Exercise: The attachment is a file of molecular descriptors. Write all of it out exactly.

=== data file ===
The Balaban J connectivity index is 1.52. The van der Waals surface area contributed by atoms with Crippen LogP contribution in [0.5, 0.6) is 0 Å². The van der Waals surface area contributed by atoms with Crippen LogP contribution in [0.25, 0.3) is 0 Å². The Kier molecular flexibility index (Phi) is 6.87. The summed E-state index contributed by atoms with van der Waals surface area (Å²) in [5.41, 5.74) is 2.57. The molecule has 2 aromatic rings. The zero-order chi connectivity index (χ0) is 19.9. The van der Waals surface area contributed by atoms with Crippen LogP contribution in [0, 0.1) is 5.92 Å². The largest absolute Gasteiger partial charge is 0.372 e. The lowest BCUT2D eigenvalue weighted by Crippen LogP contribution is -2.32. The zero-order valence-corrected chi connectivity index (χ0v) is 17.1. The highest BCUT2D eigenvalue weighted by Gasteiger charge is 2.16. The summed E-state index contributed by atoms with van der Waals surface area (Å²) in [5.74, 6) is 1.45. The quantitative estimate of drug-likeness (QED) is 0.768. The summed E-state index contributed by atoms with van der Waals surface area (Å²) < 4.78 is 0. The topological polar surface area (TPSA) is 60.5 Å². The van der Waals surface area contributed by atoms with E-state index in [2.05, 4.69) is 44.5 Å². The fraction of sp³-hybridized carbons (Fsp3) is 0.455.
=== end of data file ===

The Balaban J connectivity index is 1.52. The van der Waals surface area contributed by atoms with Crippen LogP contribution in [0.5, 0.6) is 0 Å². The van der Waals surface area contributed by atoms with Crippen LogP contribution in [0.25, 0.3) is 0 Å². The Kier molecular flexibility index (Phi) is 6.87. The summed E-state index contributed by atoms with van der Waals surface area (Å²) in [5.41, 5.74) is 2.57. The molecule has 2 aromatic rings. The zero-order chi connectivity index (χ0) is 19.9. The van der Waals surface area contributed by atoms with Crippen LogP contribution in [0, 0.1) is 5.92 Å². The largest absolute Gasteiger partial charge is 0.372 e. The lowest BCUT2D eigenvalue weighted by Crippen LogP contribution is -2.32. The zero-order valence-corrected chi connectivity index (χ0v) is 17.1. The highest BCUT2D eigenvalue weighted by Gasteiger charge is 2.16. The summed E-state index contributed by atoms with van der Waals surface area (Å²) in [5.74, 6) is 1.45. The quantitative estimate of drug-likeness (QED) is 0.768. The summed E-state index contributed by atoms with van der Waals surface area (Å²) < 4.78 is 0. The topological polar surface area (TPSA) is 60.5 Å². The van der Waals surface area contributed by atoms with E-state index in [2.05, 4.69) is 44.5 Å². The fraction of sp³-hybridized carbons (Fsp3) is 0.455.